The stars of echinoderms
In my last article I wrote about sea cucumbers, now let’s explore another famous echinoderm class: the sea stars or starfishes. Sea stars make up the echinoderm class asteroidae, and there are around 2’000 species of them. As most echinoderms, sea stars can be found in pretty every marine habitat, from shallow waters down to the deep sea in over 7’000 meter, from polar marine regions to tropical seas. Their class name asteroidae (meaning “star like”) derives from their typically star shape, mostly resembling a five-pointed star with five arms, but a few can have up to 50 arms. Similar to their relatives the sea cucumbers, they come in a variety of shapes and colors and like sea cucumbers, sea stars are masters of regeneration. While sea cucumbers like to spit out their guts and internal organs, sea stars can self-amputate their arms and regrow the missing limb afterwards. Many sea stars are able to regrow a whole new clone of a broken off limb. This is possible, as most species possess a duplicated set of organs in each of their limbs. Cloning not only happens when they come under attack, they can also split themselves into two halves on purpose to reproduce asexually. They are true echinoderms (“spiny skins”) in the sense that their skin is covered with tiny pincers to keep unwelcomed guests away and prevent algae and parasites to grow on them. Like sea cucumbers and the rest of the echinoderms, starfishes possess a water vascular system whereas their “blood” is slightly modified sea water and like sea cucumbers they can move through their tube feet, hold onto objects and climb up walls. Typically to echinoderms, sea stars are supported by a calcareous endoskeleton made up of calcium carbonate plates called ossicles. And last but not least, like all their relatives of the phylum echinodermata, star fish are brainless but possess a so called “distributed brain”, an internal ring of neurons and nerves at the center of their body. This decentralized brain and nervous system provides sea star with a powerful sense of touch, let them detect undersea smells and let them see through primitive eye-spots located at the end of each of their arms.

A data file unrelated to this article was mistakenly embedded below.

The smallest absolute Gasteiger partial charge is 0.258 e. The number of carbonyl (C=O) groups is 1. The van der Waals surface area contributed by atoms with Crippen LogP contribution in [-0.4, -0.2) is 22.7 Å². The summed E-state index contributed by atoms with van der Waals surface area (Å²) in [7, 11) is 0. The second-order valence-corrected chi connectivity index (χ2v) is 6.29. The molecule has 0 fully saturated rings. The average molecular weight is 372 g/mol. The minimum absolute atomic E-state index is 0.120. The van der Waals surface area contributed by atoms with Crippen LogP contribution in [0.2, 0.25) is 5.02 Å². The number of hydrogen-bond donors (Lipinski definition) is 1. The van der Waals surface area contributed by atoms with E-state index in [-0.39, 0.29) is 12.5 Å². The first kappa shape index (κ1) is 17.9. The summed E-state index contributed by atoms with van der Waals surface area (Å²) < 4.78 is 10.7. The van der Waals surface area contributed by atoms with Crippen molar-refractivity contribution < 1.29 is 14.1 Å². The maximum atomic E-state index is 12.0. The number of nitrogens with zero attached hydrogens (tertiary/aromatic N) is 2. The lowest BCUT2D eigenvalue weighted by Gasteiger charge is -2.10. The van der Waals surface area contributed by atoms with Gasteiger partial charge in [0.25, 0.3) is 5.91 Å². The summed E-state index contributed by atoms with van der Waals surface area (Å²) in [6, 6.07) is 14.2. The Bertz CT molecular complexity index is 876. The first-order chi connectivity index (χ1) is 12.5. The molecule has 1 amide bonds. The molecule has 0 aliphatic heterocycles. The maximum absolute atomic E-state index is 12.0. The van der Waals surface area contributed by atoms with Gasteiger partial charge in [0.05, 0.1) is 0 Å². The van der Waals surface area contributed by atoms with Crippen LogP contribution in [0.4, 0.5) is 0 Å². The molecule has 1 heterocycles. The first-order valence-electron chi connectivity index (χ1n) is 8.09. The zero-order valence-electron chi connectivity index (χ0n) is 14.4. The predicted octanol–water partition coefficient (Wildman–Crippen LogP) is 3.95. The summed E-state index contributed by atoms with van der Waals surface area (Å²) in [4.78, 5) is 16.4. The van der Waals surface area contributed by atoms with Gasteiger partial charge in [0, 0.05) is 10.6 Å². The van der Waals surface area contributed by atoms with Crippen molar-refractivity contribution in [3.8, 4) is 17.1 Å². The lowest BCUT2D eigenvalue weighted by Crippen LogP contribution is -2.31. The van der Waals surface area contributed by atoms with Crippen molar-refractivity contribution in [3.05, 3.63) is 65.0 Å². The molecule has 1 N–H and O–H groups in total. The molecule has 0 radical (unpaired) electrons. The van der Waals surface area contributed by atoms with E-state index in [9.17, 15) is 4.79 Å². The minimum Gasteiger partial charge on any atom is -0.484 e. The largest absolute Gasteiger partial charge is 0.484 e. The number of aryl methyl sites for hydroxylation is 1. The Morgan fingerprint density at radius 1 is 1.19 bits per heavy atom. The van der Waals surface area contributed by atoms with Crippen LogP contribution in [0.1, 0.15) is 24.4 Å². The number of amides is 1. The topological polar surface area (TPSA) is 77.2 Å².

Sea stars however may be the most offensive echinoderms of all. First of all: if you dive above them what they show you right away is their butthole, the other body orifice the mouth points usually towards the ground. Second, in sharp contrast to the peaceful filter feeders the sea cucumbers and their other relatives the algae eating sea urchins, sea stars are real predators. Starfishes hunting for clams, crabs and even attack other sea cucumbers. They are especially skilled at eating shellfish and are able to wrap their arms around a clam to to pry apart the shell with their tube feet. After that, the ugly part of the drama starts. As soon as a small gap between the shells of clam opens, the sea star emits its stomachs out of its body and into its prey’s shell. There the sea star’s stomach secretes digestive enzymes that dissolve the clams tissues into a liquid which then can be slurped up. This liquefaction process can take hours. After the shell organism is sucked up into the sea stars emitted stomach, the sea star simply pulls its stomach back into its body, “bon appetite”! Sea stars literally are dining out.
Here an interesting youtube video describing the clam eating process of sea stars!